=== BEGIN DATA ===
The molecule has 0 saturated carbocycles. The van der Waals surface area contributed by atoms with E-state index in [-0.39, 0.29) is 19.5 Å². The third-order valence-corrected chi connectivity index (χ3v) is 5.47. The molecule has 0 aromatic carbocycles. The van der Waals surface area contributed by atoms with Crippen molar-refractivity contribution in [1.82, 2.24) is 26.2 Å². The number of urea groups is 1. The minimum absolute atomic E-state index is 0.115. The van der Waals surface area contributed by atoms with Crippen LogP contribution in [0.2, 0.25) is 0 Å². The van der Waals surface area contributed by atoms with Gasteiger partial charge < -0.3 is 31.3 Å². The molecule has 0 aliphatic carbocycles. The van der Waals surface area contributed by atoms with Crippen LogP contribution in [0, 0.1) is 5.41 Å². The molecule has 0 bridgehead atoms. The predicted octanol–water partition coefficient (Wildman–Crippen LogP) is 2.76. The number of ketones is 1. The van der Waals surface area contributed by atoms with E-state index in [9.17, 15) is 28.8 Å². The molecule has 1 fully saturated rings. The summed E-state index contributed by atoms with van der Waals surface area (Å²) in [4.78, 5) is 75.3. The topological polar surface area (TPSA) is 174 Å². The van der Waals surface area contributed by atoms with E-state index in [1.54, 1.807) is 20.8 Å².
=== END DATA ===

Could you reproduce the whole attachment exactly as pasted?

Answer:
The molecule has 0 saturated carbocycles. The van der Waals surface area contributed by atoms with E-state index in [-0.39, 0.29) is 19.5 Å². The third-order valence-corrected chi connectivity index (χ3v) is 5.47. The molecule has 0 aromatic carbocycles. The van der Waals surface area contributed by atoms with Crippen molar-refractivity contribution in [1.82, 2.24) is 26.2 Å². The number of urea groups is 1. The minimum absolute atomic E-state index is 0.115. The van der Waals surface area contributed by atoms with Crippen LogP contribution in [0.2, 0.25) is 0 Å². The van der Waals surface area contributed by atoms with Gasteiger partial charge < -0.3 is 31.3 Å². The molecule has 0 aliphatic carbocycles. The van der Waals surface area contributed by atoms with Crippen LogP contribution in [0, 0.1) is 5.41 Å². The molecule has 0 bridgehead atoms. The predicted octanol–water partition coefficient (Wildman–Crippen LogP) is 2.76. The number of ketones is 1. The van der Waals surface area contributed by atoms with E-state index in [9.17, 15) is 28.8 Å². The molecule has 1 fully saturated rings. The summed E-state index contributed by atoms with van der Waals surface area (Å²) in [4.78, 5) is 75.3. The topological polar surface area (TPSA) is 174 Å². The van der Waals surface area contributed by atoms with E-state index in [1.54, 1.807) is 20.8 Å².